(a)   a person who holds a subcategory B1.1 or B1.2 or category B2 aircraft maintenance engineer licence, with appropriate aircraft type rating (if applicable);

(b)   a person who holds a maintenance authorisation for maintenance of aircraft oxygen systems.

     16.3     If the approved design does not specify the breathing oxygen standards for the aircraft, the oxygen dispensing units in the aircraft must be replenished and maintained in accordance with 1 of the following standards as they exist from time to time:

(a)   SAE AS8010D — Aviator’s Breathing Oxygen Purity Standard, or a later version of SAE AS8010;

(b)   MIL-PRF-27210 Revision J — Oxygen, Aviator’s Breathing, Liquid and Gas, or a later version of MIL-PRF-27210;

(c)   a standard approved by CASA.

17        Fire protection in toilet areas

Application

     17.1     This clause applies to an aeroplane that has 1 or more toilets equipped with receptacles for paper waste or used linen (a receptacle).

Testing and repair of receptacles for paper waste or used linen

     17.2     The aeroplane operator (the operator) must ensure that, before a receptacle is used for the first time on the aeroplane it is inspected and tested in accordance with subclause 17.3.

     17.3     Within the intervals mentioned in subclause 17.5, the operator must ensure that the door, lid, flap or other device giving access to the inside of the receptacle (whether for depositing or removing waste or linen) is inspected and tested so that its proper operation, fit, sealing, and latching or locking will contain a possible fire within the receptacle.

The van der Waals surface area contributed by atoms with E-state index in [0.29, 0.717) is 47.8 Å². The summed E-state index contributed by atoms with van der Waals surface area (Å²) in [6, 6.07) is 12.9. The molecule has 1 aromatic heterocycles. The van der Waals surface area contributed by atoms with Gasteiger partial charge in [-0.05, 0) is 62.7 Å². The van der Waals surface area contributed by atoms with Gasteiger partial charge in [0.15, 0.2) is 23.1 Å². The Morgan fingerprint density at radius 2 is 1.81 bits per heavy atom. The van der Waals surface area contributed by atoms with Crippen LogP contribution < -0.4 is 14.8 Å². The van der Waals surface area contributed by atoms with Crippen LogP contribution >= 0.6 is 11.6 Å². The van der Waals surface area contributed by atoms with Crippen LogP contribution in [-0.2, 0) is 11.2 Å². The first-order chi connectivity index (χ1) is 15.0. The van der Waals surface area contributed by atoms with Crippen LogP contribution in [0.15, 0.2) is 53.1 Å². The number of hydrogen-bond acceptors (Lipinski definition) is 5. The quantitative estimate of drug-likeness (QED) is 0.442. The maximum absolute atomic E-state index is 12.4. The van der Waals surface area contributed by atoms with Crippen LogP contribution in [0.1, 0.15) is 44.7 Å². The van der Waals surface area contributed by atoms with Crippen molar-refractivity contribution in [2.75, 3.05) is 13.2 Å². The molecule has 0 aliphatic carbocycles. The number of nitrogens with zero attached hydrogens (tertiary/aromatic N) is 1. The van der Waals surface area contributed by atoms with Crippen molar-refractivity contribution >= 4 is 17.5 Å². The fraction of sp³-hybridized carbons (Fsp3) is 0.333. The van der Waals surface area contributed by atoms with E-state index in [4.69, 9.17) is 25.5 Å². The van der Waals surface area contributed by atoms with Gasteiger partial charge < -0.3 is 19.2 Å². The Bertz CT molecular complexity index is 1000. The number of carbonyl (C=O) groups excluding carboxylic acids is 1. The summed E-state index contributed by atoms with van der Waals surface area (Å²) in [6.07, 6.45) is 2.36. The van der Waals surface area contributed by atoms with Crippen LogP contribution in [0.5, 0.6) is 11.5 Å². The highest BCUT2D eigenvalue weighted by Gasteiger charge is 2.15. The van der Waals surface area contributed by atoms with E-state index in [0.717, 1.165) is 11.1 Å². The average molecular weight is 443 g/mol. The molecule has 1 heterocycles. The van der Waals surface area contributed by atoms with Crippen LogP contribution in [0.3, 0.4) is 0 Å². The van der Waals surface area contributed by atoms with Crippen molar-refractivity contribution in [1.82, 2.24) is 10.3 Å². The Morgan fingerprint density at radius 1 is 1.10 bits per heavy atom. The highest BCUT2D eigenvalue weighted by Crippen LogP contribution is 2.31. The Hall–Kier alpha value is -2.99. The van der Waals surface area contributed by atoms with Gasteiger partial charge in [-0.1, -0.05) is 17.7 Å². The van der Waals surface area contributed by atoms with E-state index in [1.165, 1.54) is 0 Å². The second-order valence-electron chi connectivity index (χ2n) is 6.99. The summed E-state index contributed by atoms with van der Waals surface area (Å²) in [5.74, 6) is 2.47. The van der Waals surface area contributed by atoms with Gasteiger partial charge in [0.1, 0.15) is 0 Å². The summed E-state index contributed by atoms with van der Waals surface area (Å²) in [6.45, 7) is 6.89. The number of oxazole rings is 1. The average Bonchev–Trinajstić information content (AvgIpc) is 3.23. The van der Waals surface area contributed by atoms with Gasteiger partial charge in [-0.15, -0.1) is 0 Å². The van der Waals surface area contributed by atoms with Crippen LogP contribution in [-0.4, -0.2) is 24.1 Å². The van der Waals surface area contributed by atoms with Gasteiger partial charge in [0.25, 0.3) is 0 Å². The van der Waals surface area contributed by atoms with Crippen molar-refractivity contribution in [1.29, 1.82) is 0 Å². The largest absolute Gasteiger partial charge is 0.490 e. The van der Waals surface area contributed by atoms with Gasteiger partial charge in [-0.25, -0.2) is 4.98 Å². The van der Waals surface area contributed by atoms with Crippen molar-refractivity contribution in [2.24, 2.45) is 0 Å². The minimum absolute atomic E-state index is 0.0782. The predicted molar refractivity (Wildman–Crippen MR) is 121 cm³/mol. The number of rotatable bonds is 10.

17.4     The operator must ensure that a receptacle which fails an inspection and test under subclause 17.3 must not be used until it has been:

(a)   repaired or replaced; and

(b)   inspected in accordance with subclause 17.3.

Intervals

     17.5     For subclause 17.3, the inspection and testing of each receptacle must be conducted at whichever of the following intervals is least restrictive:

(a)   at intervals not exceeding every 1 000 hours after it was last inspected and tested in accordance with subclause 17.2; or

(b)   within 100 hours of 22 December 2015, and at intervals not exceeding every 1 000 hours after that.

18        ADF systems — periodic checking

Application

     18.1     This clause applies only for the ADF navigation systems of an Australian aircraft engaged in I.F.R. flight for which the holder of the certificate of registration has elected to use the CASA maintenance schedule.

Note   The CASA maintenance schedule is set out in Schedule 5 — CASA maintenance schedule, of CAR.

Checks — quadrantal errors

     18.2     Each ADF navigation system must be checked for accuracy and correct performance in all modes of operation for quadrantal errors.

     18.3     The following must be done:

(a)   apply corrections for any quadrantal errors detected;

(b)   after the application of corrections for any quadrantal errors, ensure that the maximum permissible residual error mentioned in a row of column 2 of the following table, for a check mentioned in column 1 of the same row, are not exceeded:

Checks required at (in degrees)
(Column 1)

Maximum permissible residual error
(Column 2)

0° and ±15°

±5°

180° and ±15°

±5°

Any other bearing

±6°